Many scholars have wrestled with what I call the “first-order question” in patent law: What policies should we adopt to promote innovation? This Article grapples with the second-order question: What policies should we adopt to promote innovation about promoting innovation? I argue that empirical progress in patent law depends on greater policy diversity (rather than the current emphasis on uniformity), but unconstrained “laboratories of experimentation” are suboptimal due to the spillovers from local policies. Instead, patent policy makers should adopt a third way between uniformity and local control: centralized promotion of policy variation. The optimal approach to such policy experimentation depends on the context. Randomized policy experiments should be used more often, both in the field (for example, testing prizes in a random selection of pharmaceutical classes) and in the lab (for example, testing how varying disclosure affects performance in implementing software patents).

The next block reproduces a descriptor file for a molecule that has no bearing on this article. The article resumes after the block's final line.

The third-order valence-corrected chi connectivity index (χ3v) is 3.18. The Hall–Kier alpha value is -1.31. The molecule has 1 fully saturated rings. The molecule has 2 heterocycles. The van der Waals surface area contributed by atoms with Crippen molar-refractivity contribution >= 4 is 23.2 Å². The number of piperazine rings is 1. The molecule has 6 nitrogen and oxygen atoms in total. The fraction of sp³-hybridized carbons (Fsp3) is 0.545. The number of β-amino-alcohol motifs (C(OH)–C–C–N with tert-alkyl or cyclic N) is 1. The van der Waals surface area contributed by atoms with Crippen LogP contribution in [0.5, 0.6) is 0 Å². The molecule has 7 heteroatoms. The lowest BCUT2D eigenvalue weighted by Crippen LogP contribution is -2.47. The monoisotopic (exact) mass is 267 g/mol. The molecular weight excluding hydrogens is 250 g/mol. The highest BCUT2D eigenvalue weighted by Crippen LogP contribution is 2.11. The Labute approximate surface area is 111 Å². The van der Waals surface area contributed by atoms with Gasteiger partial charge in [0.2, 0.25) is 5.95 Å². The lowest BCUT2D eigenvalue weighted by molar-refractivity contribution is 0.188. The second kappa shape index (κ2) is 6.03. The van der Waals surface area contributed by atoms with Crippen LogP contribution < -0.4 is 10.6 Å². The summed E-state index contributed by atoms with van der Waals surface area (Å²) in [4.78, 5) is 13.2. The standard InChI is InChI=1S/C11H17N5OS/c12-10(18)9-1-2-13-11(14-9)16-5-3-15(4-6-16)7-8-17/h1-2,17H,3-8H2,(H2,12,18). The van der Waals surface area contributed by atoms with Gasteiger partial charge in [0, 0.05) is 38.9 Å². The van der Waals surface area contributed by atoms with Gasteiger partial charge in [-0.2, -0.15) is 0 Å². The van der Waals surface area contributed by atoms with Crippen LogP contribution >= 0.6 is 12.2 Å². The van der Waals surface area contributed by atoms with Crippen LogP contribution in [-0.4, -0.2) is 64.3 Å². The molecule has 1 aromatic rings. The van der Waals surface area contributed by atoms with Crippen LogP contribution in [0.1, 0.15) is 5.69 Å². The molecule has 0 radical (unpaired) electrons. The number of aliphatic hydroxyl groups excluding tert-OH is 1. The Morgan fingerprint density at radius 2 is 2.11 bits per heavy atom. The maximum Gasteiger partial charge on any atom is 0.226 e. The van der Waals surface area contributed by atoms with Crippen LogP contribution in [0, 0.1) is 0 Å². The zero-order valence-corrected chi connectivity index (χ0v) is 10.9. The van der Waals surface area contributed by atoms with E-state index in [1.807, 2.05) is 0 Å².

But many nuanced, dynamic issues—such as the patent-eligibility of new technologies in heterogeneous jurisdictions—are better approached not through fixed experiments, but rather through an adaptive “experimentalist” governance regime. Local actors—patent examiners, judges, or even individual countries—should be granted broad discretion to meet centrally-defined framework goals, with the requirement of defending their decisions through robust peer review. Even where controlled experiments are infeasible, experimentalist policies could elicit local knowledge, generate varied observational data, and encourage more robust theory development about the mechanisms by which innovation policies work. This pluralistic, evidence-based approach to patent policy can be guided by recent trends in personalized and evidence-based medicine, and the resulting framework for legal experimentation has implications for policy learning beyond patent law.